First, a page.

Let us keep in mind that our military justice system has a long-standing and proud tradition in Canada. The Court Martial Appeal Court was created in 1959 by Parliament. It is a military justice system that is subject to civilian control, civilian supervision and civilian oversight. It is also subject to that oversight in that the Court Martial Appeal Court is a superior court of record with a chief justice of its own. It is composed only of superior court judges appointed by governor in council. Appeals from this court go directly to the Supreme Court of Canada, so our military justice system fits under the charter, under our Constitution, into a system of justice that is overseen ultimately under appeal by the Supreme Court of Canada.

Let us also put the bill into perspective. The full-time military judges of whom we speak and to which this new measure would apply number four in this country at the moment, three of whom are lieutenant colonels and one a colonel. They do handle a large amount of work. The bill really would apply to a relatively restricted field of the military justice system and our military as a whole.

This government recognizes that while urgent, the issue of judicial independence is but one of many aspects of our military justice system that requires updating. Performing a regular review of any legal system is necessary to ensure its continued relevance and effectiveness, which is why the government has also introduced Bill C-15, which proposes implementing many of the recommendations found in the 2003 report by the late chief justice Antonio Lamer.

Together, Bill C-15 and Bill C-16 represent a comprehensive response to the recommendations found in the Lamer report and in Regina v. Leblanc to ensure that our military justice system remains consistent with Canadian values.

I therefore call upon the House to support both of these important bills as they move forward. I also call upon those independent members of the House, some of whom were active in committee in reviewing the provisions now contained both in Bill C-15 and Bill C-16, to join us in moving the bills forward expeditiously in recognizing that the values we all share, the military we all support, deserves to see these technical but important updated measures move forward as quickly as possible.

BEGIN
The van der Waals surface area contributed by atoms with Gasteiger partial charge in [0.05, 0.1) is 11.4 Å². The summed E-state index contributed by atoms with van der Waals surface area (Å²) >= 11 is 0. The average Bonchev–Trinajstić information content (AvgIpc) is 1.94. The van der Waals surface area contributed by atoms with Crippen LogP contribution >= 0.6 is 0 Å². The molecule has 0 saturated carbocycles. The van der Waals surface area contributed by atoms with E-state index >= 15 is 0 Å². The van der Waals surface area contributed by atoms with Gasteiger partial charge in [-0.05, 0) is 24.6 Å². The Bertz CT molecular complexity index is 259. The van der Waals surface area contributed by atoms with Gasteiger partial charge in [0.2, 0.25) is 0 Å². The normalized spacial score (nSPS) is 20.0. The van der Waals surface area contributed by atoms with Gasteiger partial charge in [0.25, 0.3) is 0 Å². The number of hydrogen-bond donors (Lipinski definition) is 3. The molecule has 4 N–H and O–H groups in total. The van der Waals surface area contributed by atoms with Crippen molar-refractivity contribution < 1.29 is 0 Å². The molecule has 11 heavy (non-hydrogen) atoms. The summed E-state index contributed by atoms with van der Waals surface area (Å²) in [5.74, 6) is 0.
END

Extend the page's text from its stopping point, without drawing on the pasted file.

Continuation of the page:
It is one of our duties to our military. It is our duty to Canadians to move quickly forward on this. We need to ensure that our Canadian Forces are served by the best, the most modern, the most effective military justice system that we can have in this country at this time.

Security of Tenure of Military Judges Act
Government Orders

10:20 a.m.

NDP

Jack Harris St. John's East, NL

Mr. Speaker, I will make my own speech in a few minutes, but I would just like to refer to the member's notion of the duty of the independent members of the House. I would like to ask the parliamentary secretary, why are we in this situation that he has to call upon them to do that? They just refused unanimous consent to a motion to move this through quickly, but they did so in an apparent retaliation for what the government refused yesterday.

I see the member is wearing a poppy. We made statements the other day on the occasion of Remembrance Day. It is traditional in the House. The Green Party has a representative here, even though it does not have party status. The Bloc Québécois has four members but no party status. These members wanted to have an opportunity to make a Remembrance Day statement, yet the government refused.

The House leader for the New Democrats, the official opposition, specifically asked for unanimous consent yesterday and it was refused by the parliamentary secretary and his party. That is why we are in a situation where there is not a free flow to see this go through. I think there is a general will that this be passed.